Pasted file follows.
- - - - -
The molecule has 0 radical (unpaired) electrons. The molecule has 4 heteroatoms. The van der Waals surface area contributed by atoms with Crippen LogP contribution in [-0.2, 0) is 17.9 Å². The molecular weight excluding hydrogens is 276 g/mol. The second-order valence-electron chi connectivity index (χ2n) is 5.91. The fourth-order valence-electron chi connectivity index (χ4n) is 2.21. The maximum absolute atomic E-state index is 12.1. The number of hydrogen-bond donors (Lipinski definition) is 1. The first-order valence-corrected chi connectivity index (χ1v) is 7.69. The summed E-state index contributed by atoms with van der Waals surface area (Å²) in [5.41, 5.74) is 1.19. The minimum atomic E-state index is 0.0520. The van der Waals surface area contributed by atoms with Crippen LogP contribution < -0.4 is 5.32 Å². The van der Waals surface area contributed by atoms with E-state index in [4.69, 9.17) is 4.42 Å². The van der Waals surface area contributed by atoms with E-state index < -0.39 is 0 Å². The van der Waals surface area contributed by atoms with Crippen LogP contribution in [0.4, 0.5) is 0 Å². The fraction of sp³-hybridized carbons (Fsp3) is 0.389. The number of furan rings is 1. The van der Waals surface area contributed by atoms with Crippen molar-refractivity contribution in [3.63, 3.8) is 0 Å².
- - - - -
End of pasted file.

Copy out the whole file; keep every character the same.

The molecule has 0 radical (unpaired) electrons. The molecule has 4 heteroatoms. The van der Waals surface area contributed by atoms with Crippen LogP contribution in [-0.2, 0) is 17.9 Å². The molecular weight excluding hydrogens is 276 g/mol. The second-order valence-electron chi connectivity index (χ2n) is 5.91. The fourth-order valence-electron chi connectivity index (χ4n) is 2.21. The maximum absolute atomic E-state index is 12.1. The number of hydrogen-bond donors (Lipinski definition) is 1. The first-order valence-corrected chi connectivity index (χ1v) is 7.69. The summed E-state index contributed by atoms with van der Waals surface area (Å²) in [5.41, 5.74) is 1.19. The minimum atomic E-state index is 0.0520. The van der Waals surface area contributed by atoms with Crippen LogP contribution < -0.4 is 5.32 Å². The van der Waals surface area contributed by atoms with E-state index in [4.69, 9.17) is 4.42 Å². The van der Waals surface area contributed by atoms with E-state index < -0.39 is 0 Å². The van der Waals surface area contributed by atoms with Crippen LogP contribution in [0.4, 0.5) is 0 Å². The fraction of sp³-hybridized carbons (Fsp3) is 0.389. The number of furan rings is 1. The van der Waals surface area contributed by atoms with Crippen molar-refractivity contribution in [3.63, 3.8) is 0 Å².